What is a Put Option?

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  • 24 Nov 2023
Understanding How Put Options Work

Key Highlights

  • Put options give the holder the ability, but not the obligation, to sell the underlying asset at a predetermined price through a specified expiration date.
  • The premium is the upfront cost that the buyer of the option pays to the seller.
  • If the stock market is down, a put option can make you money, either as a short speculator or as a hedge against loss.
  • The difference between call and put options is that a call option is purchased when an investor expects the stock price to rise, and a put option is sold when the stock price is expected to fall.

In any market, there cannot be a buyer without there being a seller. Similarly, in the Options market, you cannot have call options without having put options. Puts are options contracts that give you the right to sell the underlying stock or index at a pre-determined price on or before a specified expiry date in the future.

In this way, a put option is exactly opposite of a call option. However, they still share some similar traits.

For example, just as in the case of a call option, the put option’s strike price and expiry date are predetermined by the stock exchange.

A put contract includes some basic terms that we should talk about to understand how it works.

  1. Strike Price: A strike price is the predetermined future price at which you can buy a put option. Prior to entering into the contract, the buyer and seller agree on the strike price.

  2. Spot Price: A spot price is the market price of the underlying asset.

  3. Premium: The premium is the upfront fee the buyer pays to the seller. Option premiums are paid to the exchange and passed on to the seller.

  4. Expiration: There's an expiration date on every put option. In other words, it's the future date of the contract's expiration or settlement. Put options can't be exercised after they expire.

  5. Margins: Margin is leverage to get the most from a put contract. It's possible to purchase a put option by paying an initial margin instead of the entire contract price.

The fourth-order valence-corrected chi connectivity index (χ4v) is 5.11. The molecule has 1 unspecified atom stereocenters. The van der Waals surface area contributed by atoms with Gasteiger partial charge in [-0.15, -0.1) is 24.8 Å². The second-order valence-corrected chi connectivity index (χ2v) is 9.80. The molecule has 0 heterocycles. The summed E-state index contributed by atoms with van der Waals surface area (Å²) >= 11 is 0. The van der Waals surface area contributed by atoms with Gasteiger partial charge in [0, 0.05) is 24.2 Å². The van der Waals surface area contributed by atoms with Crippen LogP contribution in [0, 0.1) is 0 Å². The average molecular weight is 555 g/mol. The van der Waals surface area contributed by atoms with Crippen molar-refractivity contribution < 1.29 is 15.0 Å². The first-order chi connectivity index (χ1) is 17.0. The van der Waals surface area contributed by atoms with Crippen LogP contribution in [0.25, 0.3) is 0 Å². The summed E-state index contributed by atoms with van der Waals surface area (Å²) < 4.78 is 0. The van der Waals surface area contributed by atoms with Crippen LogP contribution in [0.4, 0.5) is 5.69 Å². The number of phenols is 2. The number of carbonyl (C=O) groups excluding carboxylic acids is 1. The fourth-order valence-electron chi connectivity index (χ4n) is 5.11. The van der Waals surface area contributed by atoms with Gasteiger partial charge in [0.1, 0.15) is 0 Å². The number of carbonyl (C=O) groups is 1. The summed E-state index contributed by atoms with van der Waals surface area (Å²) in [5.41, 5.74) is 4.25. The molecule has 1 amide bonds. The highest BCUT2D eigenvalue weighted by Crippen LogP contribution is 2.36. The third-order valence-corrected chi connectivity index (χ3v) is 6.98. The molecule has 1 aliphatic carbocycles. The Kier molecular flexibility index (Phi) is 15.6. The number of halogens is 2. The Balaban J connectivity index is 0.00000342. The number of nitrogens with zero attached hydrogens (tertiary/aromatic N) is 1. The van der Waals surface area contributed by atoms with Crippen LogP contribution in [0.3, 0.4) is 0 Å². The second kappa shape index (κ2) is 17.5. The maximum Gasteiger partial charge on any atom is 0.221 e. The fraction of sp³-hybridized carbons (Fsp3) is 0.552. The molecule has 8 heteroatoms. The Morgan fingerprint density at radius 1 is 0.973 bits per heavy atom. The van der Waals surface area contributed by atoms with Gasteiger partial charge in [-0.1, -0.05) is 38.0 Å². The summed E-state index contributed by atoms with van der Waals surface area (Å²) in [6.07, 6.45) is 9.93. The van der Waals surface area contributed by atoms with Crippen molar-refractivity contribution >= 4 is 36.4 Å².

A buyer usually exercises a put option when the spot price is lower than the strike price. The difference between the strike price and spot price is the profit from the option. When a put option matures, it expires regardless of whether it's exercised.

A premium is a cost for an option buyer, so it reduces their gains. To buy a call and put option, most traders use margin. Also, trading on margin reduces capital employed dramatically.

Here are some key features of the put option:

  • Fix the strike price -- amount at which you will buy in future
  • Chose the expiry date
  • Select option price
  • Pay option premium to broker
  • Broker transfers to exchange
  • Exchange sends the amoun to option seller
  • Initial margin
  • Exposure margin
  • Premium margin/assignment margin
  • Stock call options
  • Index call options
  • Buyer of option pays you amount through brokers and the exchange
  • Helps reduce you loss or increase profit.

If, as an investor, you are concerned that the stock market will fall, you may buy put options. The reason is that a put, which grants the right to sell an underlying asset at a fixed price through a predetermined period, will typically increase in value when the price of the underlying asset drops.

Having a put option can make you money in a down market, either as a short speculator or an investor hedged against losses. Therefore, whether you own stocks or simply wish to bet that the market will decline, you can benefit from buying put options.

When you sell a put option, you promise to buy a stock at an agreed-upon price. It's better to sell put options only if you're comfortable owning the underlying security at the predetermined price, because you're assuming an obligation to buy if the counterparty exercises it.

When the stock price drops, sellers lose money. It's because they have to buy the stock at the strike price, but they can only sell it at a lower price. If the stock price rises, they profit since the buyer won't exercise.